Treatment prolonged lack of oxygen from being submerged under water leads to cardiac arrest, so it is important that rescue breathing or CPR (either mouth-to-mouth or mouth-to-nose ventilation) be started immediately – even in the water if necessary.
- Call 911 for medical assistance and a quick transfer to the nearest emergency center.
- If you know what happened prior to the accident, tell the rescue workers, particularly if head and neck injuries are likely (as would be the case if the child was diving when the accident occurred). Keep the child warm, especially if he was in cold water. Wrap him in towels or a blanket until medical personnel arrive.
Studies show that 70 percent of drowning accidents could be avoided if self-closing, self-latching doors were installed in homes and on gates in the fences around pools. Sturdy, childproof pool covers and alarms on doors leading to the pool area – or even an alarm that sounds when someone enters the water – are also appropriate safety measures. Parents need to teach their children the importance of swimming only when supervised and the necessity of life jackets when boating. Older children and adolescents should be warned explicitly of the risks of alcohol and/or drug consumption while swimming.
When young children are around water, they must always be supervised by an adult. Parents and teens should strongly consider becoming certified in CPR. Poolside telephones are helpful because they allow adults to answer the phone while continuing supervision. They also can speed the process of calling for help if an accident occurs.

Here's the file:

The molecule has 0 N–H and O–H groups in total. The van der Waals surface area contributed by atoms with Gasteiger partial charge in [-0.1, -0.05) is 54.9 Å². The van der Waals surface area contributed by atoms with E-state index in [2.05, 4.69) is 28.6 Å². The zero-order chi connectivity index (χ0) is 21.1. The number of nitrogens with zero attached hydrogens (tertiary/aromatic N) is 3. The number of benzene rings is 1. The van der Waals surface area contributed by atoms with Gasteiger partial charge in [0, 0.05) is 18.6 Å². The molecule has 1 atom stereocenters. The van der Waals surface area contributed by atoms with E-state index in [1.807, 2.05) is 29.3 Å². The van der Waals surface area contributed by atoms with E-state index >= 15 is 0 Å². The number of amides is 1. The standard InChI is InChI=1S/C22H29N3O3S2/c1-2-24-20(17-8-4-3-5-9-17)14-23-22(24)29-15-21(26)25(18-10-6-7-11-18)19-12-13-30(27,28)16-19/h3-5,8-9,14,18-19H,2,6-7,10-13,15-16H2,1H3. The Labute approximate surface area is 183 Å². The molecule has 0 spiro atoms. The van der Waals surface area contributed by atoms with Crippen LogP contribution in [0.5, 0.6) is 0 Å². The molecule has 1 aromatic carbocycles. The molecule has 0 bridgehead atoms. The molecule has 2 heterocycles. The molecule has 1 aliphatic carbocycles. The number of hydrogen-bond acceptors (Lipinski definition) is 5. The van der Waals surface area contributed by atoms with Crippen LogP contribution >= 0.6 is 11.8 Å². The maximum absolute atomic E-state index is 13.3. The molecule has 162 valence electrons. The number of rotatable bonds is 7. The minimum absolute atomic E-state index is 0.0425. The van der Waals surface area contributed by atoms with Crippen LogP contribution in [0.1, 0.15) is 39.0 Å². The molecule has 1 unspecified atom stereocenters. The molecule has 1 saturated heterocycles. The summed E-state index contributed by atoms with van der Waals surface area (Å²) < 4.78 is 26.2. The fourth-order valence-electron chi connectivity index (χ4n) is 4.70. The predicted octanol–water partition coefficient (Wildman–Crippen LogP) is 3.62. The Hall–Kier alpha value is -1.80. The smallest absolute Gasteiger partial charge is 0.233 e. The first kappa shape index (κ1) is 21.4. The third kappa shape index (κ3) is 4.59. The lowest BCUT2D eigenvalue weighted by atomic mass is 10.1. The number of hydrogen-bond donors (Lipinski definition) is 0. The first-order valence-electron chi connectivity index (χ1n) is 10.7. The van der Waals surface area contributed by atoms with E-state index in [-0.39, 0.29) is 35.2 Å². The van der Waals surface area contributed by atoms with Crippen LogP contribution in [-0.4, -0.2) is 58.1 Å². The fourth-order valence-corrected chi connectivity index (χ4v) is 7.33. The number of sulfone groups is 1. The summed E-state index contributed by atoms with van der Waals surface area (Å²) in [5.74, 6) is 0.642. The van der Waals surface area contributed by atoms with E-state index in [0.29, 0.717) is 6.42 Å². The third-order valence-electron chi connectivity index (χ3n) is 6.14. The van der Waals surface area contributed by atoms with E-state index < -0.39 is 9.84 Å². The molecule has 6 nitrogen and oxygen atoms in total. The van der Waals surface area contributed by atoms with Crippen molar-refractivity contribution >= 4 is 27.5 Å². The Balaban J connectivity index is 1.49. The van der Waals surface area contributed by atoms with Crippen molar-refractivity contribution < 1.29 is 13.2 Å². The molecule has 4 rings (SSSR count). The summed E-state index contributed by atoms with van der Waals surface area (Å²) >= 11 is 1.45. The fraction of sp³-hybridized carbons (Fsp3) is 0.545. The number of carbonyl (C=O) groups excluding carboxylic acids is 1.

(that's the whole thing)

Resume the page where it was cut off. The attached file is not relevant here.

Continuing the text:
Chances of Surviving Drowning
The chances of surviving submersion are not significantly affected by the type of water (salt, fresh, or pool water with chemicals). How long a child can survive without oxygen depends on many other factors, including age, previous health, the water temperature, and the speed and effectiveness of the rescue effort. Children under age five have an advantage because of a nerve reflex that causes the heart to slow down and blood to be directed to the brain and heart. Younger children usually survive if submersion lasts less than 3 minutes and may survive a submersion lasting up to 10 minutes if the water temperature is 50° to 60°F (10° to 15°C). In general, cold water temperatures improve survival chances.